Exercise is EXTREMELY important for health, but in terms of weight management, its role is most important in the weight maintenance phase.  Exercise is wonderful medicine and it’s totally free for anyone to use.  To prevent weight regain, the ACSM recommends a minimum of 150 minutes of exercise per week, but stresses that some individuals may benefit from > 250 minutes a week to prevent weight regain. Exercise helps to prevent muscle loss that can occur with weight loss, which is important since a decrease in muscle tissue would mean a decrease is resting metabolic rate (slowed metabolism).  This is why we do body composition testing for all of our clients.

One overlooked side effect of exercise can be an increase in appetite.  Pay attention to how exercise affects your appetite and your thinking.  Does exercise lead to increased hunger and eating?  Do you find that hard workouts lead to rewarding yourself with food?  Pay close attention to how exercise affects your eating. It’s not uncommon for people to overestimate their calorie burn with exercise.


The role of sleep in weight loss is getting more and more attention, and for very good reason.  If a person is not getting enough sleep, they likely won’t have the energy to spare towards meal planning and exercise.  Under stress, they are more likely to succumb to food cues in their environment and tend to crave sugar and high-calorie snacks.  Chronic sleep deprivation impairs your decision-making ability and affects your appetite regulating hormones, (the most famous being ghrelin and leptin).  This means you tend to feel hungrier and remain less satisfied when you do eat.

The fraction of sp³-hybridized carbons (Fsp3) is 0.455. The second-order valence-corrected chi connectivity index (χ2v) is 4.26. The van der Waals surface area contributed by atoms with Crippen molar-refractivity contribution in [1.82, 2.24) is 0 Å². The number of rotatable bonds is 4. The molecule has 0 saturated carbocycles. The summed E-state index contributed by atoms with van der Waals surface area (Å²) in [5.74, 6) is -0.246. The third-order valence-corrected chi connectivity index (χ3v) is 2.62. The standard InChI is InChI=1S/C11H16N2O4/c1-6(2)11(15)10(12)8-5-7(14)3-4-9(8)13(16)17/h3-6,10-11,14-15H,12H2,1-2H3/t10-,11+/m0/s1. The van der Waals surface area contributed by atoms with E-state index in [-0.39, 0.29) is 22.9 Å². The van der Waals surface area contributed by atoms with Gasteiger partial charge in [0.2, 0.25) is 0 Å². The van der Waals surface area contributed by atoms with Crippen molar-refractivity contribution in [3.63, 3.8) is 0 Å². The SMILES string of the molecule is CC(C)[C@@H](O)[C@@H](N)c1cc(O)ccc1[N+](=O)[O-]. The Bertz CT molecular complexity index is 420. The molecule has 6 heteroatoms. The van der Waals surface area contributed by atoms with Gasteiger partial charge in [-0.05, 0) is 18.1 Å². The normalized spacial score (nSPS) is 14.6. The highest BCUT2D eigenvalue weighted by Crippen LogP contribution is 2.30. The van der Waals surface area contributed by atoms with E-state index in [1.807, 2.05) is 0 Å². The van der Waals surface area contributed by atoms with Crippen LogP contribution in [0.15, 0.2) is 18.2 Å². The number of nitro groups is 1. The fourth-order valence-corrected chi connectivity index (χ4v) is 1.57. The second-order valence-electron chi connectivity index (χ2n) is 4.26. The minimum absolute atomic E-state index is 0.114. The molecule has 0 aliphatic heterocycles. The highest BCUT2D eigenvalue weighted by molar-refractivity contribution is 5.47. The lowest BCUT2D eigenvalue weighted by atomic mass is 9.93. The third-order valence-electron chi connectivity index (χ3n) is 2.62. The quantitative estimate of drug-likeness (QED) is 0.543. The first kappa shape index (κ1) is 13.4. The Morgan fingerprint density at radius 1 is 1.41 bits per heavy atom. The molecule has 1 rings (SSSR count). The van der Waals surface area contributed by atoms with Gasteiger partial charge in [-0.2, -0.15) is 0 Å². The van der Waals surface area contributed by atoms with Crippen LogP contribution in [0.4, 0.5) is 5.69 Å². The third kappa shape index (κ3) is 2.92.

Stress Management

Chronic stress affects weight both directly and indirectly.  A person under stress rarely has time or energy to think about planning nourishing meals and they certainly don’t have time for exercise. The biological effects of stress creates a strong drive to eat highly processed food-like substances (aka, junk food).  Junk food is cheap, legal and socially accepted as a way to medicate emotions.  If you want to get a handle on your food choices, you’ll first have to identify and eliminate sources of chronic stress in your life.

Losing weight for life requires a complete transformation in all areas of mind, body and soul.  Long-standing habits and behaviors must be challenged and replaced with life-giving behaviors.  People who are successful at losing weight and keeping it off are determined to get at the root of their negative behaviors.  They are persistent and tend to surround themselves with people who are also committed to improving their health.  There’s a special quote from author Steve Maraboli and he says, “if you hang around chickens, you are going to cluck and if you hang out with eagles you’re going to fly.”

Are you a successful loser?  Join the national study at the National Weight Control Registry:  http://nwcr.ws/

About the Author
Registered Dietitian Nutritionist and Weight Loss Coach specializing in lifestyle transformation